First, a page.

Software Development

Tequila for Postfix Mail Servers

Tequila is a web-based configuration front-end for Postfix mail servers running on Linux. It provides easy access to day-to-day operations, like creating mail accounts and out-of-the-office messages.

Here are a few screen shots:

  Login screen   User account settings
  Domain management   Account management
  Alias & list management   Cyrus-SIEVE control
  Tequila administration   Mail system status

Tequila is written in the Perl programming language. It comes with its own, built-in web server, which handles all communication with the client browsers.

Supported Mail Server Combinations

Three types of mail server software combinations are supported:

  • Postfix & Vm-pop3d
  • Postfix & Cyrus-IMAP/SASL (comes with built-in POP3 server as well)
  • Postfix & Courier-IMAP & OpenLDAP


Tequila allows for easy performing the following tasks:

  • Create, edit and remove virtual mail domains.
  • Create/edit/remove mail accounts (POP3 and IMAP).
  • Create/edit/remove aliases to mail accounts and mail distribution lists.
  • Virtual domain administration can be delegated to several domain admins.
  • Local domain admins may be confined to work within their own domains only.
  • Users can configure their automatic mail forwarding and out-of-the-office notifications when they are on leave.
  • Out-of-the-office / forwarding services can turn themselves on and off if required.
  • Email account passwords can be modified by the users themselves.
  • Users can choose their preferred language from the list of available choices.
  • Separate languages can be in use at the same time by the Tequila admin, the domain admins and the various users.
  • Tequila's on-screen messages can be translated online - no programming skills required.
  • SASL accounts/passwords are kept in sync with the Tequila accounts (SASL version 2).
  • Special mail accounts may be created to run arbitrary embedded backend scripts on incoming emails. Tequila ships with a "detachmail" script, which can split off specified attachments by name and transfer the recoded files to a ftp server. This also includes sending automatic status notifications to the sender and to a circle of ftp server admins.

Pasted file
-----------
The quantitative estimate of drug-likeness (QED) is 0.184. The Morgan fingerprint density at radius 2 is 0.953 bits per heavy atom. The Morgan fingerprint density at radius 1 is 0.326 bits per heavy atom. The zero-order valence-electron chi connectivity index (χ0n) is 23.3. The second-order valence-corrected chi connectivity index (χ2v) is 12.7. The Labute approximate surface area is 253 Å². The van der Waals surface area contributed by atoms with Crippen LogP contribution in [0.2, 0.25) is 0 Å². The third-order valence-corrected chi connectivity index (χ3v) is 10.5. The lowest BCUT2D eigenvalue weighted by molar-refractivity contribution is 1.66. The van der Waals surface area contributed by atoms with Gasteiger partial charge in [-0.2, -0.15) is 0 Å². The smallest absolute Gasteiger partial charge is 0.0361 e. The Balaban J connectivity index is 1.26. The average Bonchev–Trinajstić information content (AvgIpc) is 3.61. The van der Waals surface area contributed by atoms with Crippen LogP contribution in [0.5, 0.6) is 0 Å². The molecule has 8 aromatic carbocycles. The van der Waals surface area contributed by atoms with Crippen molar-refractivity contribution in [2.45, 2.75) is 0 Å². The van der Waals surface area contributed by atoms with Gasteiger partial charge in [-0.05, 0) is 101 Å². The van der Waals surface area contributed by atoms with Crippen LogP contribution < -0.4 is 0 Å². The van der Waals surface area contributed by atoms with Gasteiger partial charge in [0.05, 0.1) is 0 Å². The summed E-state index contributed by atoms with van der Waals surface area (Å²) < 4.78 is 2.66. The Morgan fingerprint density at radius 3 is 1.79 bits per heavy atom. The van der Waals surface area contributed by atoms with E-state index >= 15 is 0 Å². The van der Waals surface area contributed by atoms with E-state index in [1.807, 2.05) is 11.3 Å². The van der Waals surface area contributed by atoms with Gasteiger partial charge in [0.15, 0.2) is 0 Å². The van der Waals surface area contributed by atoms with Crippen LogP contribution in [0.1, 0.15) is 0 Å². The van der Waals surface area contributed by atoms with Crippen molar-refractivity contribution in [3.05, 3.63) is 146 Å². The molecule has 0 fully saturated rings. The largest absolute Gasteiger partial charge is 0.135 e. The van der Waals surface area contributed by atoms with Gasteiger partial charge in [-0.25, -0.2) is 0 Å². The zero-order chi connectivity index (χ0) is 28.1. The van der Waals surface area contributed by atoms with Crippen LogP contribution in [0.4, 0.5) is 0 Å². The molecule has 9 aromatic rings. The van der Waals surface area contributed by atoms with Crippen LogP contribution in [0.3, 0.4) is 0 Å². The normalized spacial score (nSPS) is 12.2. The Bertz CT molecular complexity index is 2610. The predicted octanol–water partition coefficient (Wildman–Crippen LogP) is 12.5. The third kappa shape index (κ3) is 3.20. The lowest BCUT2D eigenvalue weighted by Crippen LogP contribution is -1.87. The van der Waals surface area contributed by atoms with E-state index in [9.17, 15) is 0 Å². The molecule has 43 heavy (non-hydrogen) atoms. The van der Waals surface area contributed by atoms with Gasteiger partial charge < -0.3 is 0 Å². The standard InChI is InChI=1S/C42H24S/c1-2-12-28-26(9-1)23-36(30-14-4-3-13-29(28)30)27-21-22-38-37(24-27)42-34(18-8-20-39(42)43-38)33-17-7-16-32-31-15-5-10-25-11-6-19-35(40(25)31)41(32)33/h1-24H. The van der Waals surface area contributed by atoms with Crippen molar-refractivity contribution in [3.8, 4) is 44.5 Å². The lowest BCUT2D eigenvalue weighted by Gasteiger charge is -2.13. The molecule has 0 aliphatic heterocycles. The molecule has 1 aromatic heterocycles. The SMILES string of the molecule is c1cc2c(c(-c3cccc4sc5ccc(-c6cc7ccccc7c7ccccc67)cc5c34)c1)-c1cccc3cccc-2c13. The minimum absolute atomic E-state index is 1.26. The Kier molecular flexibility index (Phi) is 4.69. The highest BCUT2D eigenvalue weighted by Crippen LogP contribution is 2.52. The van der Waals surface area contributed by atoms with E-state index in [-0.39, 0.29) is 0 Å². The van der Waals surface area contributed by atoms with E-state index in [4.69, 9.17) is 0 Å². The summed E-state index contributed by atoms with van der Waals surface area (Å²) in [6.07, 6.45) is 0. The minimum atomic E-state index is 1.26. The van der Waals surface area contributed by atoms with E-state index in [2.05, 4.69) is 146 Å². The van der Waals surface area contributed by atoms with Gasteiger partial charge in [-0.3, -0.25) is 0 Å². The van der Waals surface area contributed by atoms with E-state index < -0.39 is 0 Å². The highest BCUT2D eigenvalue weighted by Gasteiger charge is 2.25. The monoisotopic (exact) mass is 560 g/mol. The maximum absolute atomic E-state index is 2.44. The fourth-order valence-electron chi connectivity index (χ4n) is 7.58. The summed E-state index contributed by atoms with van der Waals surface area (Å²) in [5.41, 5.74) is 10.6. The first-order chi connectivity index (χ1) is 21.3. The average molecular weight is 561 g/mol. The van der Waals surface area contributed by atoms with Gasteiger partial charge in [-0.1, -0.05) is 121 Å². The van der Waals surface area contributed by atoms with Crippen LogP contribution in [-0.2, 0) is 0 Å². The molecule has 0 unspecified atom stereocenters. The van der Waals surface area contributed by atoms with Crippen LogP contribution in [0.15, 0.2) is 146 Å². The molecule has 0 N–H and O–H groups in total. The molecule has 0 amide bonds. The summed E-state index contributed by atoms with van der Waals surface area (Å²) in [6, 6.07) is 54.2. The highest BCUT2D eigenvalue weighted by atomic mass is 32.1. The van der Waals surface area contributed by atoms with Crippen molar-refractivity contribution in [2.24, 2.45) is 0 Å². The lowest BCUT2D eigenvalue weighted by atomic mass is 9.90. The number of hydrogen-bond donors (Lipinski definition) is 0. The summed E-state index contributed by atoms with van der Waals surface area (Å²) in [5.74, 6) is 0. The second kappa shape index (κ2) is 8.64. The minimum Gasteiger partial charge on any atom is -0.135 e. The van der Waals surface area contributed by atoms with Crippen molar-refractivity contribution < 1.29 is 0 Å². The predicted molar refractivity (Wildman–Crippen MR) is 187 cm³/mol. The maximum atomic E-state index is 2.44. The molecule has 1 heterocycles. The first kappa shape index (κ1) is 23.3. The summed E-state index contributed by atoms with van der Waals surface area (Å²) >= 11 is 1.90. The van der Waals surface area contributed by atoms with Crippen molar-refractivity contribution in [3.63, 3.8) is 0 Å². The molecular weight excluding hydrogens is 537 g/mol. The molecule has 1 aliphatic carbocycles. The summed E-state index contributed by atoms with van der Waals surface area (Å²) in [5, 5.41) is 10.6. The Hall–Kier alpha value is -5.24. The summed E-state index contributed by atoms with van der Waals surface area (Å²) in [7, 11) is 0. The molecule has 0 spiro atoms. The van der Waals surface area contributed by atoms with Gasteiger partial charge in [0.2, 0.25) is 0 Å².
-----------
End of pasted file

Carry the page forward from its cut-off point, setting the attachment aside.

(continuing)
• Perl (

    Should be obviously (and already present on most systems).

  • Postfix (

    Postfix is a Mail Transport Agent (like Sendmail, Exim, Qmail and others).

    It has some nice, clean features for virtual domain declaration and is very flexible in managing different virtual domain files.

Plus one of the following mailserver software combinations (either POP3 or IMAP) to deliver the emails to the mail account holders on your server:
  • Vm-pop3d (

    VM-Pop3d is a POP3 daemon that can be used as a replacement for "qpopper" or similar programs. Use this little daemon and throw away your Unix user accounts, which are nessesary for "normal" POP3 daemons.

    Instead, extract your old pop3 user accounts from the /etc/passwd file and store them under a virtual domain directory structure for use of vm-pop3d.

    Very easy to install/maintain if you simply need some (hundreds) POP3 accounts, e.g. in your company.

  • Cyrus-Imap & Cyrus-Sasl (

    This combination works in the following way: Postfix hands over incoming emails to Cyrus-IMAPD, which stores the email in a maildir-style directory. Cyrus then uses the SASL library to identify incoming requests to access emails stored in these directories.

    This is a feature-rich IMAP mail server, but one that is definitely more complex than a POP3 server variant.

  • Courier-Imap & OpenLDAP ( and

    With this combination it is possible to configure postfix to store incoming emails in a maildir-style directory tree, which is also used by the courier server to access these emails by the users. All relevant data for all parties is stored in a LDAP directory (accounts, aliases, passwords, etc.), which allows very fast access and can be also used by any other application, too.

    This is a very interesting variant if you want to implement an IMAP mail
    server, but is comes along with the hardship to understand how the storage concept LDAP works. Recommended only for experienced mail/system administrators.

  • Tequila, stable version 2.2.x (DOWNLOAD)

    For details regarding the Tequila evolution and the features of the Tequila 2.2 release, please see the file History and Changes.

    Or read the current and most comprehensive available documentation, here: Tequila Dokumentation. However, special features may be covered separately in the document directory '~/docs' below the latest Tequila archive.